Buddhist Salvation Armies as Vanguards of the Sāsana : Sorcerer Societies in Twentieth-Century Burma

Research output: Journal Publications and Reviews (RGC: 21, 22, 62)21_Publication in refereed journalpeer-review

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Original languageEnglish
Pages (from-to)1083-1104
Journal / PublicationJournal of Asian Studies
Volume75
Issue number4
Publication statusPublished - Nov 2016

Abstract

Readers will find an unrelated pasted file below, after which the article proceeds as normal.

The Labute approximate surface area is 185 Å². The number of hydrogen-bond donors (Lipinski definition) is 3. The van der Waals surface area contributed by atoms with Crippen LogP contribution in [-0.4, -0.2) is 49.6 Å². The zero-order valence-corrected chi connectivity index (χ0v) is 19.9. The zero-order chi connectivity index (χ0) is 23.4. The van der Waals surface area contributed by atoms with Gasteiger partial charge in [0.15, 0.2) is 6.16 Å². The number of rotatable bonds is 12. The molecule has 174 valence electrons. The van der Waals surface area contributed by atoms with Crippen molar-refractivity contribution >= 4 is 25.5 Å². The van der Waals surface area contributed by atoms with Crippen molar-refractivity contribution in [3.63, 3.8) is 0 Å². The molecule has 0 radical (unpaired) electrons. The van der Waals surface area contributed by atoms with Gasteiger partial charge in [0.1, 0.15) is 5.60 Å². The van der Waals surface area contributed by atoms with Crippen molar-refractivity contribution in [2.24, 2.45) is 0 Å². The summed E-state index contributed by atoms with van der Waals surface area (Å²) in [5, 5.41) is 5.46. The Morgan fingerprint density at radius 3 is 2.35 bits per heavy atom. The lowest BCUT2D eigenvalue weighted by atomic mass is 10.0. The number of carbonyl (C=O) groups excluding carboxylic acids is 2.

Since the early twentieth century, groups of Burmese Buddhist sorcerers and their followers have taken on the duty of guarding the Buddha's sāsana from colonial, ideological, and Islamic threats. Sāsana (broadly, the teachings of the Buddha and the institutions and practices that support them) and how it should be sustained in the face of its inevitable demise have been central concerns of these societies, expressed in both their textual and oral representations. To illustrate this tension between endurance and change, this article explores ideas of the life cycle of the sāsana and how ideas about its responsibility to wider communities of Burmese Buddhists became expressed through the intersection of sāsana and sorcery. Examining the ways these associations understood themselves to be protecting and propagating the sāsana through various means demonstrates how sāsana vitality gave their beliefs and actions a distinct collective and collectively ethical tone.